Stuart Pearce littered England's dismal campaign in the European Under-21 championship in Israel with the sort of liberating free speech associated with a man who knew his time was up.
And if England's youngsters were speaking for their coach, three defeats in three games by Italy, Norway and Israel said it all. The Football Association's confirmation on Tuesday that Pearce was out after six years was a mere formality.
Pearce had his limitations as a coach and his time as manager at Manchester City, before he was sacked in May 2007, meant it was a surprise that he became such a part of the FA's fabric, both as leader of the younger generation and as sidekick to former coach Fabio Capello.
On the surface Pearce's record was presentable, leading England into four tournaments but he won only three games out of 15 in those competitions and even before you delve into arguments about how the FA prioritises its under-21 level, there were no excuses for what happened in Israel. Pearce was always going to pay the price.
After the defeat by Israel he savaged England's players, saying: "I honestly don't believe I should be here answering questions on behalf of them. I don't think it's my responsibility at this stage to answer for a performance as bad as that."
Any responsibility left has now been removed.
Pearce, after years of silence as a player with Nottingham Forest and England, had developed into something of a loose cannon. First he complained - legitimately - about players who were not in Israel then he complained about those who were there. The buck, however, stopped with him.
In his game in charge of the senior England team between Capello's resignation and Roy Hodgson's appointment he bizarrely chose Scott Parker ahead of Steven Gerrard as captain against the Netherlands.
And then - in what in some people's eyes was the equivalent of dropping a stink bomb outside the Olympic Stadium - he left David Beckham out of Team GB for London 2012.
Israel was simply the last straw.
It is time to move on but while Pearce will have his reputation damaged by the failure, will the task of his successor be made any easier in coming years?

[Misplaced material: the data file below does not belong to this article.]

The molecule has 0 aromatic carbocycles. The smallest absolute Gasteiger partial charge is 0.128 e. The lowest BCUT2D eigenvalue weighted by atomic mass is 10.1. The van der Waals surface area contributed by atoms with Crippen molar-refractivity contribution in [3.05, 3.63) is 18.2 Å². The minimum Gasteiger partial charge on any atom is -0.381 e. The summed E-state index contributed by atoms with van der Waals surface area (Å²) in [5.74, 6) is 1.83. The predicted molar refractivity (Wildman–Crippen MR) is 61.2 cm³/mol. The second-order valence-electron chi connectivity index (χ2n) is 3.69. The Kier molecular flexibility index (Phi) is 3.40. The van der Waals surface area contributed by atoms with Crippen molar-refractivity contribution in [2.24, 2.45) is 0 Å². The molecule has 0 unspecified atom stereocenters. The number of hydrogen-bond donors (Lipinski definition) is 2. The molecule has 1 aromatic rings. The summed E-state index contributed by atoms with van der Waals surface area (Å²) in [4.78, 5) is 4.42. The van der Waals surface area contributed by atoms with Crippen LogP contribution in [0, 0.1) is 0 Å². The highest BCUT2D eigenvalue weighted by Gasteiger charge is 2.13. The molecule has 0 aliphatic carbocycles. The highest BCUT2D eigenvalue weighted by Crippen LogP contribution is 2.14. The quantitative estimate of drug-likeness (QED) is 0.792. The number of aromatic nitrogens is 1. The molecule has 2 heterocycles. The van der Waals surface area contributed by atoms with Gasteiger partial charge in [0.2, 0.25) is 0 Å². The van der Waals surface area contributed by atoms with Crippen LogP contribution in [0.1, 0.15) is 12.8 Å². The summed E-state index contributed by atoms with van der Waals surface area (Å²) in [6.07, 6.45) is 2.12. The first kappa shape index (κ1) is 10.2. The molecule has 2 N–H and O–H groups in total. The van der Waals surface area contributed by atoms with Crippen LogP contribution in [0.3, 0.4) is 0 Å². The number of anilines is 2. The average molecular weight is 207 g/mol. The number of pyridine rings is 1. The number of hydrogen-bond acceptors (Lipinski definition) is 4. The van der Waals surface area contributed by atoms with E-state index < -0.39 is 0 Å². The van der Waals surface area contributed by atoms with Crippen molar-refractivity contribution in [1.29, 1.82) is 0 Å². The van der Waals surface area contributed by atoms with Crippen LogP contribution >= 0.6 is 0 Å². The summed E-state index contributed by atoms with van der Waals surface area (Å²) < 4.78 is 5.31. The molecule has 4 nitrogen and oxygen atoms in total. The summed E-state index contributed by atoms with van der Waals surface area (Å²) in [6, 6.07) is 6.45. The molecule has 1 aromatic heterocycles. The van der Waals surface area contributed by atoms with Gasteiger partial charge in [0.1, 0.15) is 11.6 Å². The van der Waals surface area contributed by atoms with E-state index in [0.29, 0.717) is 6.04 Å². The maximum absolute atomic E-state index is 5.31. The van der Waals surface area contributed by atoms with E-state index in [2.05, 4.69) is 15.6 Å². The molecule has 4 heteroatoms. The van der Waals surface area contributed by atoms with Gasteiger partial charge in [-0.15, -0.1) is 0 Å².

The FA must always place the senior team at the head of its list of priorities ahead of the Under-21s but has the balance now swung too far?
While England should have performed better in Israel, Pearce had a valid argument when he said they must not just qualify for Under-21 tournaments with their best team - they must also take that team to the tournament.
The problem for Pearce's successor will be that while England continue to go through what is hardly a golden era for the senior team, any promising young talent will be moved quickly through to Hodgson's squad rather than kept back for Under-21 duty.
With Hodgson and outgoing FA chairman David Bernstein already bemoaning the lack of English players in the Premier League, with only 30% eligible for the national side, it is hard to see how the situation will change.
England's senior manager is grateful for any available talent in the current circumstances, irrespective of age. He will claim it gratefully no matter how it impacts on the Under-21 side.
Instead of flying to Israel, Arsenal's Alex Oxlade-Chamberlain was scoring as a substitute in England's 2-2 draw against Brazil in Rio. Phil Jones also played in Brazil while Danny Welbeck, who was carrying an injury, and Jack Rodwell were also with the senior squad.
Would Oxlade-Chamberlain have been better served travelling with Pearce for several matches rather than a substitute's appearance with Hodgson? Logic says yes - but the player might say no after getting a memory to last a lifetime with a goal in the Maracana.
Former England manager Glenn Hoddle is the purists' choice to succeed Pearce, an advocate of nurturing raw ability from a very young age with focus on technique and skill first ahead of physical attributes.
Few would doubt Hoddle's ability as an educator but he drives at the heart of the problem when he says he would not take the job in its current guise because he sees it "like a boxer going into the ring with one arm tied behind his back" as Spain, Italy and the Netherlands field strong teams.
It seems the FA's strategy towards Under-21 football would need to be altered radically to tempt Hoddle and a replacement for Pearce will be one of the first tasks for new FA chairman Greg Dyke.
Bernstein hinted at the future when he said: "It is important the organisation now considers the best approach for the role of Under-21 coach and how this works best within the overall England structure before making any new appointment."
While Hoddle would be a popular choice with some, the FA's former head of elite development, and ex-Middlesbrough boss, Gareth Southgate is favourite. Michael Appleton, who worked with senior England manager Roy Hodgson and FA director of elite development Dan Ashworth at West Bromwich Albion, and recently retired Everton midfielder Phil Neville, who was part of Pearce's backroom staff in Israel, are other possible candidates.
Whether the structure offers them more help than it did to Pearce remains to be seen but there is one simple fact of life at the FA and this is that the senior team will always take priority - and in reality few would argue against it in this current era.